Alon Lavie is an experienced member of the international translation automation community, with a productive career in research at Carnegie Mellon University, plus a number of MT appointments in enterprises to his credit, including his startup Safaba and more recently Amazon. Today he is VP Language Technology at Unbabel. We asked him for his views on our key questions about critical pathways ahead for the translation industry in technology, data/algorithms, quality evaluation, and innovation.
What were the specific challenges that attracted you to working with Unbabel today?
After leading an MT startup and then managing an MT group at Amazon for almost four years, what I liked about Unbabel is that they came at the problem of translation not from a pure MT stance but from a broader view of how technology can help solve the full enterprise customer problem, starting by looking at how state-of-the-art technology could help support translator communities.
Today, if you want human quality translation as your end product you’ll need to leverage technology and data to optimize the combination of human skills and automation. Unbabel started this with addressing the management of translation communities and then expanded quickly to understanding the need to solve the translation confidence and quality estimation problem at a very detailed level. They have now moved into the core MT space, but what I particularly believe in is their focus on the enterprise problem as a whole, and building end-to-end translation pipelines into enterprises.
Remember that enterprises don’t have a strictly “MT” or “translation” problem; they have a multilingual content delivery and communication problem. And using NMT, it is now possible to develop effective solutions to these major enterprise use cases. To do this you can’t just build MT in isolation, everything has to come together in a very effective combination. That was what attracted me particularly to UnbabeI when I moved on from Amazon. I deliberately contacted a very small number of companies working on unique approaches in this space: Unbabel came up at the top of the list!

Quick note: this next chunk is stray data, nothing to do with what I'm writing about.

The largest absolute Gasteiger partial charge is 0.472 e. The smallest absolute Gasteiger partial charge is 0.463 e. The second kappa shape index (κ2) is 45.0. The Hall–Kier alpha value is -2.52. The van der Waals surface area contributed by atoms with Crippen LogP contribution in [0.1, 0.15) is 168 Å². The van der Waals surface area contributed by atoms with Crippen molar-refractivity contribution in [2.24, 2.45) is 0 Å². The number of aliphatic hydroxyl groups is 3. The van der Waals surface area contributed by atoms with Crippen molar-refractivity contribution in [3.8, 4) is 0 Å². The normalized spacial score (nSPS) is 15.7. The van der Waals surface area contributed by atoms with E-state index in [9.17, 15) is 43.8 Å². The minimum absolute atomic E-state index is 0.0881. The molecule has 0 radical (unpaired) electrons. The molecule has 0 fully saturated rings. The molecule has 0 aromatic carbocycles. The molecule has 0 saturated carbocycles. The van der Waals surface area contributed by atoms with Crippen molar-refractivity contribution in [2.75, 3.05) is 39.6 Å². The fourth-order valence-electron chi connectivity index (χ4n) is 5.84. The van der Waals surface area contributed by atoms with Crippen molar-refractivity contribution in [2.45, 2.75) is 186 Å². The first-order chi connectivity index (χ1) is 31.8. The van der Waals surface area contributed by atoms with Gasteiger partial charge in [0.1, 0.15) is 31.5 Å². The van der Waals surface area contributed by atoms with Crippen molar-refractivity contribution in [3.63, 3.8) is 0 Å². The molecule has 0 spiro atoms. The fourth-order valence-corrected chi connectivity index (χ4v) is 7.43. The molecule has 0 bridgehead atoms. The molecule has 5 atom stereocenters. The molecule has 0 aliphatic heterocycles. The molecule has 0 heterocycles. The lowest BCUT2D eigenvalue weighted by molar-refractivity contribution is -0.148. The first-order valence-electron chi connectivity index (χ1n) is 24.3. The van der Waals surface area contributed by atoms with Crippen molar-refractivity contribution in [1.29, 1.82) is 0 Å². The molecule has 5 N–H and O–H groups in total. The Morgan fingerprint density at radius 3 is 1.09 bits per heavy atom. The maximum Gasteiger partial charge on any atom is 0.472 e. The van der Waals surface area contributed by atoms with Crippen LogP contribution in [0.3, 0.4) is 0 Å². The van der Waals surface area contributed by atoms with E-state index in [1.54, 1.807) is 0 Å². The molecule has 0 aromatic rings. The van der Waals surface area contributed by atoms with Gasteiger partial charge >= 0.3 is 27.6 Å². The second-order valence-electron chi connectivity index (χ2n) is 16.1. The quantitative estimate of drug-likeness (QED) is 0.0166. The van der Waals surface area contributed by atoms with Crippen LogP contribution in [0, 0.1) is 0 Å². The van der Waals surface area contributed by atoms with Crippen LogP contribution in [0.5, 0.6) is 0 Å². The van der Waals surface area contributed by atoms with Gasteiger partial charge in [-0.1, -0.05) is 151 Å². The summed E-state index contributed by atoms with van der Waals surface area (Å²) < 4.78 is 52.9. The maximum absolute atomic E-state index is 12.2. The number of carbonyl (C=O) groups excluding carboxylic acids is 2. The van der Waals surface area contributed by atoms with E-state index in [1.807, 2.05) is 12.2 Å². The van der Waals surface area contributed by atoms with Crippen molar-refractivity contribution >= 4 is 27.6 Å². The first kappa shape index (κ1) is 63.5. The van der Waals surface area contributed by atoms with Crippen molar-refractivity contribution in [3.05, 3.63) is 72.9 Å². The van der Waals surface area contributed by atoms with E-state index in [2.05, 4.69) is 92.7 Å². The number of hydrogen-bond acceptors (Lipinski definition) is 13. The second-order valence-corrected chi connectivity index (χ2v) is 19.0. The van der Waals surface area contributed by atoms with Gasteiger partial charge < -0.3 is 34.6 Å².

Which is more important in solving this multilingual communication problem – data or algorithms?
This is a complex question and it of course doesn’t have a simple answer. I think the key is to look at how we can best develop concrete solutions to specific use cases in the enterprise space. In the case of algorithms, what the research community has typically focused on are the fundamentals of the neural architecture, the training algorithms and the runtime decoding. Those are of course important, but what really matters is what we are trying to translate. Software strings? Or websites for an international company? Or FAQs or email communications? Is it content to be used either inside or outside the company, or is it customer support or chat between agents and customers? These are all important use cases today. These impact not only the data that we need, but also the underlying architecture and algorithms. To build solutions, we obviously need the right combination of algorithms and data.